During the recent IUCN World Conservation Congress, held in Barcelona from October 5 to 14, three resolutions were adopted calling for improved protection of leatherback turtles, sharks and whales.While the leatherback resolution focuses on regional populations of Eastern Pacific leatherback turtles, the shark and whale resolutions address global conservation policy.
The leatherback resolution urges nations to protect Eastern Pacific leatherback sea turtles from industrial fisheries by creating marine protected areas along migratory routes, specifically the waters between CocosIsland (Costa Rica) and Galapagos Islands (Ecuador), where the highest risk of interaction with fisheries occurs.The plan to open and close portions of the migratory corridor to fishing as turtles enter and exit the area, is based on scientific recommendations by Stanford researcher George Shillinger and an international team of co-authors who believe their work may make “adaptive” closures a realistic conservation approach.Other endangered species, such as hammerhead sharks, would also benefit from temporary closures to fisheries in this corridor.
The shark resolution calls for a global policy against shark finning, the abominable practice of slicing off the shark’s fins and discarding the body to supply the Asian shark fin soup market.Even though the practice is widely condemned, shark finning is still extensively practiced, due in part to the difficulty of implementing existing shark finning bans.A fins attached policy, which requires sharks to be landed with fins attached naturally, is the easiest and most reliable way to guarantee that shark finning did not occur.The resolution calls for the “fins-attached” policy to be globally adopted by all fishing nations.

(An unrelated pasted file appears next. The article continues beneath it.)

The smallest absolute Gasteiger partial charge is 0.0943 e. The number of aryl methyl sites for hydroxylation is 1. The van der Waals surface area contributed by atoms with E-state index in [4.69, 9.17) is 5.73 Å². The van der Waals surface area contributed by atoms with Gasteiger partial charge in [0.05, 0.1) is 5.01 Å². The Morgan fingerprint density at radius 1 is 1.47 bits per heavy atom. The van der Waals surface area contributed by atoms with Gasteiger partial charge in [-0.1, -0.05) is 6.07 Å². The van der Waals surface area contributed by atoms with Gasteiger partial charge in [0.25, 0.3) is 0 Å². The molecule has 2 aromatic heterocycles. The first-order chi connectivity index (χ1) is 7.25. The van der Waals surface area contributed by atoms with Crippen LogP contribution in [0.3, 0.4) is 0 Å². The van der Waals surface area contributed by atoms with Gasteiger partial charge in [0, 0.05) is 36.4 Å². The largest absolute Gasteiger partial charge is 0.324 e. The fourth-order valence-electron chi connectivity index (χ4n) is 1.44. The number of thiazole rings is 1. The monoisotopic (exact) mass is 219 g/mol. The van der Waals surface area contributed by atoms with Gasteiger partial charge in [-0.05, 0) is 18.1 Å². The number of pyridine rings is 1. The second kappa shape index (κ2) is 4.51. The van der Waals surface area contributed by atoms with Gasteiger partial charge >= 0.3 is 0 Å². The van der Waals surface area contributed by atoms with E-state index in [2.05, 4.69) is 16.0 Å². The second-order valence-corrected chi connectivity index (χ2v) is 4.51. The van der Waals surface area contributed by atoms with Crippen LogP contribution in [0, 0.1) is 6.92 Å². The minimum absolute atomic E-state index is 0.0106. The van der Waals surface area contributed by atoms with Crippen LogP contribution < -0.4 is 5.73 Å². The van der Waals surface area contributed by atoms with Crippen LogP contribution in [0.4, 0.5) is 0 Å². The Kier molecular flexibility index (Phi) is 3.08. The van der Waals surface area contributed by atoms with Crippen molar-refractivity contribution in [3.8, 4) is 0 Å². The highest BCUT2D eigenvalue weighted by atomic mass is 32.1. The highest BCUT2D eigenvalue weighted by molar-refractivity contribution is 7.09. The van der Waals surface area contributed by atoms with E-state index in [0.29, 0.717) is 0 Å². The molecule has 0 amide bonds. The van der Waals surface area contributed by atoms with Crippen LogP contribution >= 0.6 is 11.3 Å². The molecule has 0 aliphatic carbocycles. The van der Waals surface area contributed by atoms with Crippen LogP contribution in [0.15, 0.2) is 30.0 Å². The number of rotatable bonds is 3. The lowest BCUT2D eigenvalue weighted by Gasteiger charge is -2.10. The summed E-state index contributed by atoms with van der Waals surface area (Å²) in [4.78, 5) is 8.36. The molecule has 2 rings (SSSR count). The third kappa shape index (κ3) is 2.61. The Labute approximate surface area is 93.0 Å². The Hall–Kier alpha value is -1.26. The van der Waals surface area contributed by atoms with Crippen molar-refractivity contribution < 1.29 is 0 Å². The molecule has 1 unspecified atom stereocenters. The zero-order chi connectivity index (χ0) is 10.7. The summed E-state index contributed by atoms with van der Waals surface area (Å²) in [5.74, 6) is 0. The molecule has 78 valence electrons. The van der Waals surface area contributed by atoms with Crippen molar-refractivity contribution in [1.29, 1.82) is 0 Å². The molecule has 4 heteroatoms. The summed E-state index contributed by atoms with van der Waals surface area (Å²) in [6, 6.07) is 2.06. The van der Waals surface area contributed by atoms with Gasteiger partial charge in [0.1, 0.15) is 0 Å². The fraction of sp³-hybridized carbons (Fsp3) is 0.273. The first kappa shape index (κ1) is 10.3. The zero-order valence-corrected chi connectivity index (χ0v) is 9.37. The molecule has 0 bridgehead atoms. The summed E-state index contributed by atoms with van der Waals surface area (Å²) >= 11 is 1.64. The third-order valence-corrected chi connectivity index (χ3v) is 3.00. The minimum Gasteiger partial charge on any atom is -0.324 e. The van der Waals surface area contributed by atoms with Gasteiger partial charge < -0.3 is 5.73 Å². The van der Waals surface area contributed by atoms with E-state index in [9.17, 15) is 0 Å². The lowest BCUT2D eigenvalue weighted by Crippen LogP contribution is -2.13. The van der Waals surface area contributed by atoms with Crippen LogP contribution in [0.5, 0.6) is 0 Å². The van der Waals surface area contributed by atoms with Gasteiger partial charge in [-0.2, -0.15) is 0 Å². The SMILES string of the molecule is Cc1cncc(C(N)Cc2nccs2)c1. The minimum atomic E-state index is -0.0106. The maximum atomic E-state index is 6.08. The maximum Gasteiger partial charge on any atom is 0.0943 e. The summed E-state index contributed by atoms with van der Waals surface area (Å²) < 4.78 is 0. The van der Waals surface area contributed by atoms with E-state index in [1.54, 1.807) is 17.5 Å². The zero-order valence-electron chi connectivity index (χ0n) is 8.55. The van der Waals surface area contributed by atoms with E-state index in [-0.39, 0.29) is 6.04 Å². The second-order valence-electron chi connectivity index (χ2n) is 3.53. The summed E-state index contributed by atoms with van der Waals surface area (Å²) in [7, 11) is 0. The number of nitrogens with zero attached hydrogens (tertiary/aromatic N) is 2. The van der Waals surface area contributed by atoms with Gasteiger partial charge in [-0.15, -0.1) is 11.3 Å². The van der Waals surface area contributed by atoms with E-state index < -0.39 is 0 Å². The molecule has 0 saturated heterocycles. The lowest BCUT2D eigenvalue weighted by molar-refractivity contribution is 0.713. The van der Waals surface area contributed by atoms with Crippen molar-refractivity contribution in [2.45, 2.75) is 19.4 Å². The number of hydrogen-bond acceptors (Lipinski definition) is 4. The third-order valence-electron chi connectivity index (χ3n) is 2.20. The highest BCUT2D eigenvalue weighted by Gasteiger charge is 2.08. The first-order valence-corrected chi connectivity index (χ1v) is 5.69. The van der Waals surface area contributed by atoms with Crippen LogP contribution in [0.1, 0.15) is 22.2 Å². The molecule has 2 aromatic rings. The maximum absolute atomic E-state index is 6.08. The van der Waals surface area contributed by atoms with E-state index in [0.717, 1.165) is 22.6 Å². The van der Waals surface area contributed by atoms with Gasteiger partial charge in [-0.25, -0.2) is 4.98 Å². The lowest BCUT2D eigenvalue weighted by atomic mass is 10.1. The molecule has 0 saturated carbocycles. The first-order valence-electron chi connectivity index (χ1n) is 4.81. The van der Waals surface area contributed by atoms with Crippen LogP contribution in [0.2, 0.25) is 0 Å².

The whale resolution affirms that the non-lethal use of whales, such as responsible whale watching tourism, contributes to the conservation of whales and can provide valuable benefits in terms of socio economic development, and calls on all governments and IUCN members to strengthen cetacean management and conservation strategies, and consider extending or designating marine protected areas and sanctuaries.
All three proposals were sponsored by the Costa Rican non-profit Pretoma.“Costa Rica has been a major player in promoting efficient shark finning regulations at international forums such as the United Nations and recently played a major role conserving whales at the International Whaling Commission”, explained Randall Arauz, President of Pretoma.”We hope the approval of these resolutions provides the political platform for the country to continue its efforts to promote and attain efficient regional and global marine conservation measures in the future”, said Arauz optimistically.
Pretoma partnered with Humane Society International’s Rebecca Regnery who provided her expertise to help the shark and whale resolutions to be adopted by strong margins in spite of considerable debate.“The shark finning resolution strengthens the last resolution adopted by the IUCN on this issue in 2004 which urged countries to consider fins-attached among less effective measures including a complicated fin-to-body weight ratio”, according to Ms. Regnery.“The whale resolution will help spread the message that whales are more valuable alive than dead.”
Leatherback sea turtles survived the asteroid that killed off the dinosaurs, but they are unlikely to survive our unsustainable appetite for swordfish and tuna,” said Todd Steiner, Executive Director of the U.S.-based Turtle Island Restoration Network and a member of the IUCN Marine Turtle Specialist Group. “If leatherbacks are to survive the coming decades, we must convert talk to action; otherwise we will lose one of the most ancient creatures on the planet, in the next ten to thirty years”.
More than 8,000 scientists, government officials and environmental organizations from over 250 nations supported the resolutions.
Pretoma’s participation in the IUCN World Conservation Congress was possible thanks to the support of the Whitley Fund for Nature (WFN), Humane Society International (HSI), the World Society for the Protection of Animals (WSPA), and Turtle Island Restoration Network (TIRN).